Your expertise in the clinical aspects of this clearly exceeds mine. But I think I am correct in thinking that some people with conditions such as epilepsy and autism can have adverse reactions triggered by flickering lighting. But if you are qualified to undertake this research you will probably be aware of that and will design your experiment in a way that does not put such people at risk of harm.

hepcat72
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Re: Blinking LED project to affect people afflicted with Alzheimer’s

Thu Jun 06, 2019 5:32 pm

Epileptic seizures are triggered by flickers in the range of 3-30hz. A 40hz flicker appears as constant light to an observer. But it's good for anyone else reading to be aware of the concerns you bring up.

I assume, with your advocacy of arduino over RPi and your mentioning of running an OS (which I assume to mean a raspbian GUI), you are referring to controlling frequency based on processor speed. However, you don't have to base it on processor speed if you use the DMA controller in RPi, like is done in the pi-rc project. I have successfully transmitted 27.148Mhz RF signals with my RPi using pi-rc. I'm no hardware expert, but if I can reliably control power flow frequencies at 27 million fluctuations per second, I would think that 40 per second would be entirely possible. Unless there are other things to consider when powering an LED strip.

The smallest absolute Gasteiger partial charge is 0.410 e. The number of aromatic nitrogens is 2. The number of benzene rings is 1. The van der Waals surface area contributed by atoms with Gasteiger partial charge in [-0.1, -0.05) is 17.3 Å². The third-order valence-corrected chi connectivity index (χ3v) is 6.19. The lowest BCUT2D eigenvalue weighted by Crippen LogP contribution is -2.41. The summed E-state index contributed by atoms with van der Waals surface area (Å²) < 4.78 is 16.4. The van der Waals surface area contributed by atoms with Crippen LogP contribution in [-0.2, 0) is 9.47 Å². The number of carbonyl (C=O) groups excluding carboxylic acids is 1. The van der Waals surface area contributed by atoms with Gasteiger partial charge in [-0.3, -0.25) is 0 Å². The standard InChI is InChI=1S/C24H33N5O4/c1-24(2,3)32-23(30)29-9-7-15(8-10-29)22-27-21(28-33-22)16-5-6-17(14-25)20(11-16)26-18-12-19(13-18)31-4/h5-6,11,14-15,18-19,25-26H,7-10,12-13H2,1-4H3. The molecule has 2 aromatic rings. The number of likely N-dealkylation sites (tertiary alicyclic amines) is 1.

hippy
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Re: Blinking LED project to affect people afflicted with Alzheimer’s

Thu Jun 06, 2019 7:12 pm

hepcat72 wrote:
Thu Jun 06, 2019 3:26 pm
40hz should be easy to flicker a strip of LEDs. I just am not sure what the voltage requirements would be for a strip of LEDs.
Generating 40Hz I would have thought should be easy enough using the Pi's PWM controller though I have never tried it. Then all you need is a transistor or FET of a suitable current rating to switch the current through the LEDs.

As to voltage; that would depend on which LED strip you used. Some are 5V, some are 12V. What current you need to cater for depends on LED strip size and how many LEDs are being switched.

https://dordnung.de/raspberrypi-ledstrip/

You would only need one transistor or FET if your LED strips are single colour.

drgeoff
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Re: Blinking LED project to affect people afflicted with Alzheimer’s

Fri Jun 07, 2019 11:16 am

A couple of $/£/€ will buy a 555 timer IC and the few necessary resistors and capacitors required to generate such low frequencies. With a variable resistor you can adjust the frequency by turning a knob. No RPi. No software.

W. H. Heydt
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Re: Blinking LED project to affect people afflicted with Alzheimer’s

Mon Jun 10, 2019 4:56 pm

drgeoff wrote:
Fri Jun 07, 2019 11:16 am
A couple of $/£/€ will buy a 555 timer IC and the few necessary resistors and capacitors required to generate such low frequencies. With a variable resistor you can adjust the frequency by turning a knob. No RPi. No software.
Don't even have to get that complicated. I used to build 1Hz oscillators out of 2 dual-input NAND gates, plus an RC timing circuit. Not necessarily terribly accurate, though, but I suspect there is a fair amount of tolerance in the OPs project. And if there isn't, he should probably start with a proper bench oscillator to get the exact frequency he wants.